On Syria, Russia has acted against the Western coalition and vetoed UN Security Council resolutions whilst having its own proposed resolution vetoed in turn. Deputy Foreign Minister Sergey Ryabkov, stated that the UN Security Council was not ‘a tool for intervention in internal affairs’. However, at the same time, Russia supports Kofi Annan’s peace plan, calling for political negotiation and demands that both the government and the opposition should cease using armed violence. Russia and China resorted to a veto for the third time over the Western variant of the resolution on Syria in the United Nations Security Council on 20 July 2012.
Responding to the western criticism of the Russian position, Russia’s Foreign Ministry spokesman Alexander Lukashevich described as ‘gross insinuations’ the attempts by the West to blame Russia for the continuing violence in Syria. Lukashevich expressed concern over the West’s intention to bypass the UN in resolving the Syrian conflict and urged the international community to prepare an appropriate response to any such statements from the West in the future.
According to Lukashevich, Russia has a plan to evacuate its citizens from Syria if the situation gets much worse. He stated that the Russian Embassy in Damascus was in close contact with the majority of the Russians in Syria, including those living in remote areas.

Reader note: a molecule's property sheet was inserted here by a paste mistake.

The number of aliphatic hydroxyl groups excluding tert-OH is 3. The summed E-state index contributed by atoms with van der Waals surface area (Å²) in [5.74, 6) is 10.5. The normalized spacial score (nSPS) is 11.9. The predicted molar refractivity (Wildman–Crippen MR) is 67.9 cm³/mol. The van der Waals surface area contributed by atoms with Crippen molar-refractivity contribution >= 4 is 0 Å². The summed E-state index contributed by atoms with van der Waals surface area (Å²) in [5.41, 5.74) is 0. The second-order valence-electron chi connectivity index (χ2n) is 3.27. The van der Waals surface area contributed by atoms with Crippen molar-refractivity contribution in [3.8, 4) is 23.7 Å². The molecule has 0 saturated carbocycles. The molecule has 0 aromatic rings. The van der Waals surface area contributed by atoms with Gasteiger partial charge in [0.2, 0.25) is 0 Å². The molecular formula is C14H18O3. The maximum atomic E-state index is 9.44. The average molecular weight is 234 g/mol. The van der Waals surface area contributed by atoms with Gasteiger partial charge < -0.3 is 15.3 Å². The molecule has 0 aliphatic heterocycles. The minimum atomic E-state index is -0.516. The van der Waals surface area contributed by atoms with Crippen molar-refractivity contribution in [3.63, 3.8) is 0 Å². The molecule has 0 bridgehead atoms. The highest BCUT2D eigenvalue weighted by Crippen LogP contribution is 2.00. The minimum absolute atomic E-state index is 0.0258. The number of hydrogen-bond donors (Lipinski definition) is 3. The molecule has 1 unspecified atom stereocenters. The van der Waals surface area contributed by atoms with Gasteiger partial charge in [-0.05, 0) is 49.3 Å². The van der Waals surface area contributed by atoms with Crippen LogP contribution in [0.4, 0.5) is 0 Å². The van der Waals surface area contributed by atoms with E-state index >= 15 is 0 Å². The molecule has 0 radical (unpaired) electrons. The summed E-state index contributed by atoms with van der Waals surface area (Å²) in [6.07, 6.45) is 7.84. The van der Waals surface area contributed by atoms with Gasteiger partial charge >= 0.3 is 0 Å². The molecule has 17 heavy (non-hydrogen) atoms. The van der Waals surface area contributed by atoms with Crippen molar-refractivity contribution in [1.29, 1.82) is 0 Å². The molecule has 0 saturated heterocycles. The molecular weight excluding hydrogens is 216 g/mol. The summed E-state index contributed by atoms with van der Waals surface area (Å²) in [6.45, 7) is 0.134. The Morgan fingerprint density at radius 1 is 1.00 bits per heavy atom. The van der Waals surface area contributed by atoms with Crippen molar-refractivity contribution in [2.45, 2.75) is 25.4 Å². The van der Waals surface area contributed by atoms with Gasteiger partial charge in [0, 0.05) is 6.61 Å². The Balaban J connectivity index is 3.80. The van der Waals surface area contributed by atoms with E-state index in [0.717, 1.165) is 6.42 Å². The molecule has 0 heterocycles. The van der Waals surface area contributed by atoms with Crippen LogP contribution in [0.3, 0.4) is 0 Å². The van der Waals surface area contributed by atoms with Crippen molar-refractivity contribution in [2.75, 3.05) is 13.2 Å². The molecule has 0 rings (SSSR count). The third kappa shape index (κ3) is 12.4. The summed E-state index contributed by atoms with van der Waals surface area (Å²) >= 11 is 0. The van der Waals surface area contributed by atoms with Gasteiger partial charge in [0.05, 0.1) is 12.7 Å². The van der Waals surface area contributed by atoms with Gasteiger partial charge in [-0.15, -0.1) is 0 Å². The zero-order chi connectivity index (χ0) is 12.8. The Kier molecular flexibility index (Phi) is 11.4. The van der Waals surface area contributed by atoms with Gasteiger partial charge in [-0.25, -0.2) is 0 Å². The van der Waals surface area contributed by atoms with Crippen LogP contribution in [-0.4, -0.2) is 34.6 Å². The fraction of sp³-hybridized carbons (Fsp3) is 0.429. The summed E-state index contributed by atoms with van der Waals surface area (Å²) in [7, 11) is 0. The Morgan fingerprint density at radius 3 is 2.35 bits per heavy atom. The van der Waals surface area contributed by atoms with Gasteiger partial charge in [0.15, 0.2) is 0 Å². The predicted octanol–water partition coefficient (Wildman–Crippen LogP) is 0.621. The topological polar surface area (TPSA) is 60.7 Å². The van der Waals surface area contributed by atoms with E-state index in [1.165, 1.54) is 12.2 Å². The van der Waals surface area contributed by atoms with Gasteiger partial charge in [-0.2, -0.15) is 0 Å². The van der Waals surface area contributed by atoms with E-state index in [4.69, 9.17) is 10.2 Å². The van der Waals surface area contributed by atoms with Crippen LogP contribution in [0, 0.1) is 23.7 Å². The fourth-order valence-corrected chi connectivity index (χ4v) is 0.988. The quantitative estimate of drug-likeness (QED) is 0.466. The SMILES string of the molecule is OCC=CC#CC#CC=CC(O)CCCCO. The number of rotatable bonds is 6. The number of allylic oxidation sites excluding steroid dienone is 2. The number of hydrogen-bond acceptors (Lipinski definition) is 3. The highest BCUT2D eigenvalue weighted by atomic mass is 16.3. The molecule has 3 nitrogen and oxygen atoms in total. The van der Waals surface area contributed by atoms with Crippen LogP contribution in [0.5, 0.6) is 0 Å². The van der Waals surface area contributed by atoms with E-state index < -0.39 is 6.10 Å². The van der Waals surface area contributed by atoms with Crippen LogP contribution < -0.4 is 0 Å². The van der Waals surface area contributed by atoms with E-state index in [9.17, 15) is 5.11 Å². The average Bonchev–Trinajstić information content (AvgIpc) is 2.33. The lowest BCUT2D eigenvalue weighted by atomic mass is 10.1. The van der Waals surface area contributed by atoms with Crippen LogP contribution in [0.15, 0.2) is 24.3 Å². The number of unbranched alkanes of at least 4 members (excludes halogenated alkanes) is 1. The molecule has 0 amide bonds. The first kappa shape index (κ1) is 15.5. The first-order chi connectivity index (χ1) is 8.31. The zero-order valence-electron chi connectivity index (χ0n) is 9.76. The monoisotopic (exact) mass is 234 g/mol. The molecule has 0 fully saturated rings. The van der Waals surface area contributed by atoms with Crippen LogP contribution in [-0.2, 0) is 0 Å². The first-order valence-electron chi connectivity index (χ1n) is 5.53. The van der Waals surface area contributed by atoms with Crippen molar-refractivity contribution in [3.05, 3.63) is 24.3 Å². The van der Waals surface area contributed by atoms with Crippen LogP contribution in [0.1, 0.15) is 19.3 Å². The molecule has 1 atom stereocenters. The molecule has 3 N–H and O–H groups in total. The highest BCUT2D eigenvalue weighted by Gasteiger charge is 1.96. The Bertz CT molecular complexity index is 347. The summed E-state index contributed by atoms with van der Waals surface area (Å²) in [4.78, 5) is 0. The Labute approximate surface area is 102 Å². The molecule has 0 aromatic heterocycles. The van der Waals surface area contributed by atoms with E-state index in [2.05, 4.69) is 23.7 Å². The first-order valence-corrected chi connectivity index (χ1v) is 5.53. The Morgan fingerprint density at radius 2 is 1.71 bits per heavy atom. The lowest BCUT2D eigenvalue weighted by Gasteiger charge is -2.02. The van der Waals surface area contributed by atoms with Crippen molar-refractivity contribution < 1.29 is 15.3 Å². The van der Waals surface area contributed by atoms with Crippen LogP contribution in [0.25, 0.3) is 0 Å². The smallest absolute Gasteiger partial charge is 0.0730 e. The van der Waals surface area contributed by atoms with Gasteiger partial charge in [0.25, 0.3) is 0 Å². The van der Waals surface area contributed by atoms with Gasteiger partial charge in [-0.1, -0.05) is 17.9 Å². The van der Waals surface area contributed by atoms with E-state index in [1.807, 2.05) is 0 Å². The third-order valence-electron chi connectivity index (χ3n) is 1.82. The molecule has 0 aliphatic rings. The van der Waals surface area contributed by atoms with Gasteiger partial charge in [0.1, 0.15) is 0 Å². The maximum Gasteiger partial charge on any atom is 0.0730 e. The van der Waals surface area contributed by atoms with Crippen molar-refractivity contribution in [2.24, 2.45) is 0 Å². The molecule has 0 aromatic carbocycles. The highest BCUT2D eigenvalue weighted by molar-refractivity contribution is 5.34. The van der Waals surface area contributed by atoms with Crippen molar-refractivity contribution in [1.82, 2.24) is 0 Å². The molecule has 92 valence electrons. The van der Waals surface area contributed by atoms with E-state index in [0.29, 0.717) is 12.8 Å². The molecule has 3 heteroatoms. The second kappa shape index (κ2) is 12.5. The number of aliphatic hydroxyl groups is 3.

Lukashevich also condemned the sanctions against Rosoboronexport. The House of Representatives of the U.S. Congress approved the sanctions after the vote on Syria at the UN. ‘In general, referring to sanctions for any reason - this, of course, evokes rejection,’ he added.
Former Soviet and Russian Ambassador to Syria Alexander Zotov comments: ‘The problem is not President Assad, but how to resolve the crisis with minimum losses for the country. Syrians will have to overcome the moral, physical, and psychological traumas of late and face a new stage in the country’s development. This calls for a compromise. But a compromise will be hard to reach. The opposition does not have a leader. It is not united. What keeps it together is the desire to see President Assad go.’
At the same time, Russia has played an active role in promoting Annan’s plan. After vetoing all UN resolutions regarding Syria, Russia and China eventually agreed to Annan’s plan. Vitaly Churkin, Russia's permanent representative to the UN, called on all parties to ‘establish favorable conditions including from the standpoint of ensuring security’ for the UN observers.
The Russian Foreign Ministry’s official spokesman Alexander Lukashevich stressed that Kofi Annan’s mission in Syria improved prospects for a peaceful resolution of the Syrian crisis. He described Annan’s mission as a ‘real way towards ending violence and bloodshed in Syria’. Russia sent 30 Russian military servicemen to Syria to ‘encourage Annan’s mission’.